Ms Collins decided to file a claim in the District Court of NSW against the third-party insurer of the vehicle at fault for the earlier collision.11 The insurer argued that the insured driver did not owe a duty of care. The insurer further argued that, even had such a duty been owed, the duty had not been breached because the risk of harm was "insignificant".12
The District Court Judge agreed. On 2 August 2021, Abadee DCJ held that the insurer was not liable for Ms Collins' injuries and that the insurance policy did not cover the claim because her injuries were not the result of a "dangerous situation caused by the driving of the vehicle" under s 3A(1)(d) of the MAC Act.13
Ms Collins appealed.
IV. DECISION OF THE NSW COURT OF APPEAL
On 2 August 2022, the Court of Appeal ("the COA") unanimously upheld the appeal. The five key issues are discussed in detail below.
1. Distance of the vehicle
The COA unanimously agreed that the District Court judge did not err in finding that the appellant was 50 to 65 metres away from the rear most vehicle when she first saw the queue of stationary vehicles.14 The District Court judge took into account the likely speed, the perception-response time, and the braking distance on a wet road and a dry road.15
2. "Dangerous situation"
The COA unanimously agreed that there was a "dangerous situation"16 because the queue of stationary vehicles was not visible, the existence of the queue could not be anticipated, it was not necessary to drive less then 60km/h, and a car driving at 60km/h could not stop in time.17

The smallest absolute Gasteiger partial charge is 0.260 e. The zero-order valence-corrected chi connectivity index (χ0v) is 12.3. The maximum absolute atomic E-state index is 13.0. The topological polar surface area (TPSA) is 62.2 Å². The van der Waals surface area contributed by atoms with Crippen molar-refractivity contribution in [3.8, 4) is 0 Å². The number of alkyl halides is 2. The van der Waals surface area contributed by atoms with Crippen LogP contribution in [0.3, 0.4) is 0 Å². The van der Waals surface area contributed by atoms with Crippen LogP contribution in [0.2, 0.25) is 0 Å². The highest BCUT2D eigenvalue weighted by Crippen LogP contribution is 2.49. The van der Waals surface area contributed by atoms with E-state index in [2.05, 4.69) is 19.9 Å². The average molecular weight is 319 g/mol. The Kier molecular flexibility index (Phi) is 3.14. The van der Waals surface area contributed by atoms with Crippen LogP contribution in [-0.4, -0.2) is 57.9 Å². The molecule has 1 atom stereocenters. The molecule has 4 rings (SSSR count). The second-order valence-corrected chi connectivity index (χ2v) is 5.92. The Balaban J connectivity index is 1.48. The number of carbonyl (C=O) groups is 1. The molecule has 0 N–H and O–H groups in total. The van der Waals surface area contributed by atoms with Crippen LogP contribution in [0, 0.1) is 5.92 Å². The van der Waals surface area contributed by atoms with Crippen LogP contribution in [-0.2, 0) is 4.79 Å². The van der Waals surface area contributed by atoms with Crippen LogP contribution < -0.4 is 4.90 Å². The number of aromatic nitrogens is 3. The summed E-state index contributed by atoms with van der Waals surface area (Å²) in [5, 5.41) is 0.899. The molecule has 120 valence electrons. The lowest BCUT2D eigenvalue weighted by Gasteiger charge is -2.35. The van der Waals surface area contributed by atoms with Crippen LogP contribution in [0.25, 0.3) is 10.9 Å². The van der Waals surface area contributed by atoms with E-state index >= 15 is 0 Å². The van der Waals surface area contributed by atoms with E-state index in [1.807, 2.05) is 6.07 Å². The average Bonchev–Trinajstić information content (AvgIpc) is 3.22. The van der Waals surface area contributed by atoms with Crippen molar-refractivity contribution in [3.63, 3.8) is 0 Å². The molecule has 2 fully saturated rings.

As to whether there was a "situation" within s 3A(1)(d) of the MAC Act, the COA held that the heavy traffic resulting from the original collision was a "situation" caused by the insured driver colliding with another vehicle.18
As to whether the situation was "dangerous"19, the COA held that the following conditions established "dangerousness" in the circumstances of the case and thus engaged the MAC Act, the MAI Act and the third-party policy:
(106) First, the queue of stationary vehicles was not visible to an approaching vehicle until that vehicle was within 50 or 60 metres of the end of the queue...20
(107) Secondly, the existence of the queue was entirely unexpected...21
(108) Thirdly...it was not a necessary precaution in the exercise of taking care for his or her safety for a road user to reduce his or her speed below 60km/h in circumstances where the permitted speed limit was 90km/h and there was no advisory sign indicating a lower speed should be adopted.22
(109) Fourthly, the situation was dangerous because a vehicle navigating the curve at about 60km/h and driven by a person keeping a proper lookout, would not be able to stop in less than about 54 metres, which was almost exactly the point at which the end of the queue became visible...23
3. Duty of care
The COA held that the insured driver owed a duty of care to the appellant because a negligent driver who causes a collision on a regional highway creates a risk of injury to other road users who were not involved in the initial collision.24 The COA held that the "dangerousness"25 of the situation was not a function of time or geography.26 Instead, the insured driver created a "dangerous situation"27 by putting an obstacle in the path of subsequent vehicles so that motorists in the position of the appellant were vulnerable.28
In relation to the nature of the duty owed by motorists, Kirk JA reiterated that: